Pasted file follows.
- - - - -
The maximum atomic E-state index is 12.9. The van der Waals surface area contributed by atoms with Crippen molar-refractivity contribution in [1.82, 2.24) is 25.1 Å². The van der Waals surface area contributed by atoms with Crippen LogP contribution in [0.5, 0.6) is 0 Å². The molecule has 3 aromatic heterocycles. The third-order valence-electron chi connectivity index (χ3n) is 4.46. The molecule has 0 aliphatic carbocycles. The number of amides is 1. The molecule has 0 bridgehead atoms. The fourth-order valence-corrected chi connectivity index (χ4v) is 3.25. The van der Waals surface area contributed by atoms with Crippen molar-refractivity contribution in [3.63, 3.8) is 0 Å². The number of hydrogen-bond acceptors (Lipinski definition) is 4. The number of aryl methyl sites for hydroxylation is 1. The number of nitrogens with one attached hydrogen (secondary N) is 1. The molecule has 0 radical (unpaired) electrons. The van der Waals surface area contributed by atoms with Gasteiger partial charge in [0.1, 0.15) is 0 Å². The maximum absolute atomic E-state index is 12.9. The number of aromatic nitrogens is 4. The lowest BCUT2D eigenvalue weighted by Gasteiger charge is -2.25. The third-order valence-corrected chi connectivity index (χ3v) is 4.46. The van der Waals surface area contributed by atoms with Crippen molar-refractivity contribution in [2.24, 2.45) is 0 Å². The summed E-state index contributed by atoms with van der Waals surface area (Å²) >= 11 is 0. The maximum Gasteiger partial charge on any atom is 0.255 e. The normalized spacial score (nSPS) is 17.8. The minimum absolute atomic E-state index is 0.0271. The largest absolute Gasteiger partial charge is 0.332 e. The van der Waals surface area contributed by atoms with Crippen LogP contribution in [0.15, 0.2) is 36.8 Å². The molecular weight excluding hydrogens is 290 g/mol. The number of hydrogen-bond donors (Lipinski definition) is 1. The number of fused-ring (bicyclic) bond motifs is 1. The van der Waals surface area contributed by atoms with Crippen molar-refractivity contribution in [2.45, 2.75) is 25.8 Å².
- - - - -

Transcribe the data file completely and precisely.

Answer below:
The maximum atomic E-state index is 12.9. The van der Waals surface area contributed by atoms with Crippen molar-refractivity contribution in [1.82, 2.24) is 25.1 Å². The van der Waals surface area contributed by atoms with Crippen LogP contribution in [0.5, 0.6) is 0 Å². The molecule has 3 aromatic heterocycles. The third-order valence-electron chi connectivity index (χ3n) is 4.46. The molecule has 0 aliphatic carbocycles. The number of amides is 1. The molecule has 0 bridgehead atoms. The fourth-order valence-corrected chi connectivity index (χ4v) is 3.25. The van der Waals surface area contributed by atoms with Crippen molar-refractivity contribution in [3.63, 3.8) is 0 Å². The number of hydrogen-bond acceptors (Lipinski definition) is 4. The number of aryl methyl sites for hydroxylation is 1. The number of nitrogens with one attached hydrogen (secondary N) is 1. The molecule has 0 radical (unpaired) electrons. The van der Waals surface area contributed by atoms with Gasteiger partial charge in [0.1, 0.15) is 0 Å². The maximum absolute atomic E-state index is 12.9. The number of aromatic nitrogens is 4. The lowest BCUT2D eigenvalue weighted by Gasteiger charge is -2.25. The third-order valence-corrected chi connectivity index (χ3v) is 4.46. The van der Waals surface area contributed by atoms with Crippen molar-refractivity contribution in [2.24, 2.45) is 0 Å². The summed E-state index contributed by atoms with van der Waals surface area (Å²) >= 11 is 0. The maximum Gasteiger partial charge on any atom is 0.255 e. The normalized spacial score (nSPS) is 17.8. The minimum absolute atomic E-state index is 0.0271. The largest absolute Gasteiger partial charge is 0.332 e. The van der Waals surface area contributed by atoms with Crippen LogP contribution in [0.15, 0.2) is 36.8 Å². The molecular weight excluding hydrogens is 290 g/mol. The number of hydrogen-bond donors (Lipinski definition) is 1. The number of fused-ring (bicyclic) bond motifs is 1. The van der Waals surface area contributed by atoms with Crippen molar-refractivity contribution in [2.45, 2.75) is 25.8 Å².